Patient safety researchers have completed a study evaluating the quality of healthcare in the United States. Heart disease and cancer are still ranked first and second respectively, but medical errors have overtaken lung disease and strokes as the third leading cause of death. To gain greater insight into the problem, researchers at Johns Hopkins University School of Medicine have reviewed four of the most recent studies analyzing medical errors. Their examination exposed that 9.5% of deaths in the U.S. are caused by doctor or medical facility errors.
The profound danger of improper medical care is not a new phenomenon, and reports as early as the late 1990s recount the growing epidemic of medical malpractice as a leading cause of death for Americans. One of the first studies exposing the growing problem of deadly medical errors was conducted in 1999 by the Institute of Medicine. They found that as many as 98,000 deaths were caused by errors in healthcare facilities by medical professionals. Now, an exhaustive study was recently conducted by The BMJ, and they found that the number of medically responsible deaths has more than doubled over the last 15 years. Advances in technology and pharmaceutical discoveries have not staved off the more than 250,000 American deaths annually that are directly caused by medical errors.
A related investigative examination of the issue was conducted by Consumer Reports, and they found an uncomfortable number of suspended doctors still practicing. Medical Malpractice numbers are growing, and of the 1.25 million doctors licensed since 1990, 15% have paid a malpractice settlement or faced disciplinary action. They also found that issues like drug abuse, sexual improprieties, and negligence were correlating to deadly mistakes.
In their report, they highlighted the horrors inflicted upon the public by an OB/GYN in Southern California. The doctor removed a healthy ovary from a 37-year-old woman who was sent home in pain with the symptomatic ovary still inside her. His negligence and poor judgment were found to be the cause of at least two deaths. Pharmaceutical errors are commonly occurring inside top hospitals across the country, and researchers found that 124 of 277 proctored operations had medication errors that harmed the patient.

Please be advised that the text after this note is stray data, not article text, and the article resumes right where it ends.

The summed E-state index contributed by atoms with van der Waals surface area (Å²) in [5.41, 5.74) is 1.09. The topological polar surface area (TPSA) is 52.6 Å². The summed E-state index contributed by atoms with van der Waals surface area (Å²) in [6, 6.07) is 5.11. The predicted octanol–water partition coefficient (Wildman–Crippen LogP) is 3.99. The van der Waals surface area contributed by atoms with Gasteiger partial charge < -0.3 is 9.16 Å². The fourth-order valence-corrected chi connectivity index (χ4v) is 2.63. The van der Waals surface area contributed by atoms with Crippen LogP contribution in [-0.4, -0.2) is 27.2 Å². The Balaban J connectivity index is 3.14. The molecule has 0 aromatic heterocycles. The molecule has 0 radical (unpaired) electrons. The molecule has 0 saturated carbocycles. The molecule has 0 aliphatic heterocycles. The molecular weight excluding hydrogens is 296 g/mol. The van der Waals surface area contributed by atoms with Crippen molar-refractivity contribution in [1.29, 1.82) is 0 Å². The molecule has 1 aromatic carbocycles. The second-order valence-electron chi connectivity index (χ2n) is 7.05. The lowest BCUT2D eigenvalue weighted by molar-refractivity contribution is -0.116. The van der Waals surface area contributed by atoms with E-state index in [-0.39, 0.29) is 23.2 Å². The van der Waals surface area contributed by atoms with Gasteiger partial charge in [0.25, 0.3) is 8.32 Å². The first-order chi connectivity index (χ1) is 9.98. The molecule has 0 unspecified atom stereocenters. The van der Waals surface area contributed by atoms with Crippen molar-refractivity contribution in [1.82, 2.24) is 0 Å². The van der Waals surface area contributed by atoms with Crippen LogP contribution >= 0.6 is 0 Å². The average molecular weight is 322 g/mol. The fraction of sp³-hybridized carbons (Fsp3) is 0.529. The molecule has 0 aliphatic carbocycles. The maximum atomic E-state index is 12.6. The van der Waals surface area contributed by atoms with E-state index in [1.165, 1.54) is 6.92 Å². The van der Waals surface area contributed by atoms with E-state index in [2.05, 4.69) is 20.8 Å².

The number of Americans dying from the quality of care they received as opposed to the disease that necessitated the need for the medical care is a stark reality the medical community has needed to face. The realization that an avoidable and wholly accidental cause could be responsible for killing more Americans than Alzheimer’s, diabetes and upper respiratory infections combined is difficult to reconcile.
To further explore the impact healthcare mistakes can inflict on the population, researchers are searching for an explanation for the increase in errors each year. The impact of deadly medical errors is especially felt by the families of generally healthy individuals when a family member with a reasonably long remaining life expectancy dies inexplicably.
There isn’t just one definitive cause for the increase in medical errors, but there are many doctors currently on medical probation still practicing medicine in the United States. Medical errors range from misdiagnosis to application of an incorrect medication or even dosage errors. Also, because many of the medical errors that have resulted in death are not labeled as such on death certificates, there are deaths caused by error not being recorded as such. While some doctors can be trusted to self-report errors made via outpatient, inpatient, or operating activities, the reliability of self-reporting is another point of concern for the medical community.
If you think a member of your family has been the victim of medical malpractice and negligence, then you should contact the medical malpractice attorneys at The Law Office of Cohen & Jaffe, LLC, in Long Island, New York, to discuss the legal support and solutions we can provide in your medical malpractice suit.